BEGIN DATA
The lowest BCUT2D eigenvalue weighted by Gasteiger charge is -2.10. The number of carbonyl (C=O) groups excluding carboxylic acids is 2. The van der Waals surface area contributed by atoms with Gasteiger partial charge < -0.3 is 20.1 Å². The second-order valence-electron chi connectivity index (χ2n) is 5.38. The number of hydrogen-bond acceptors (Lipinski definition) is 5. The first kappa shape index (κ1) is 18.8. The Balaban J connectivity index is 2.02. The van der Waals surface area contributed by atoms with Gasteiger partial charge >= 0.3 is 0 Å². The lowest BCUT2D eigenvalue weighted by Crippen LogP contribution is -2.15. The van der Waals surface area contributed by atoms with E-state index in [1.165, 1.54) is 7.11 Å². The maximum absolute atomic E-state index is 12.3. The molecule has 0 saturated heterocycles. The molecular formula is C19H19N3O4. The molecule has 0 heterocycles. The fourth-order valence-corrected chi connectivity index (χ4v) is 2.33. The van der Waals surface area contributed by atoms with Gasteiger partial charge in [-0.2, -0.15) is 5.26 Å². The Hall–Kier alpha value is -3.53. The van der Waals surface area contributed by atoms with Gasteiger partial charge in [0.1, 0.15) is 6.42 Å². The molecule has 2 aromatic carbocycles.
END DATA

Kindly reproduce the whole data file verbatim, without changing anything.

The lowest BCUT2D eigenvalue weighted by Gasteiger charge is -2.10. The number of carbonyl (C=O) groups excluding carboxylic acids is 2. The van der Waals surface area contributed by atoms with Gasteiger partial charge < -0.3 is 20.1 Å². The second-order valence-electron chi connectivity index (χ2n) is 5.38. The number of hydrogen-bond acceptors (Lipinski definition) is 5. The first kappa shape index (κ1) is 18.8. The Balaban J connectivity index is 2.02. The van der Waals surface area contributed by atoms with Gasteiger partial charge >= 0.3 is 0 Å². The lowest BCUT2D eigenvalue weighted by Crippen LogP contribution is -2.15. The van der Waals surface area contributed by atoms with E-state index in [1.165, 1.54) is 7.11 Å². The maximum absolute atomic E-state index is 12.3. The molecule has 0 saturated heterocycles. The molecular formula is C19H19N3O4. The molecule has 0 heterocycles. The fourth-order valence-corrected chi connectivity index (χ4v) is 2.33. The van der Waals surface area contributed by atoms with Gasteiger partial charge in [-0.2, -0.15) is 5.26 Å². The Hall–Kier alpha value is -3.53. The van der Waals surface area contributed by atoms with Gasteiger partial charge in [0.1, 0.15) is 6.42 Å². The molecule has 2 aromatic carbocycles.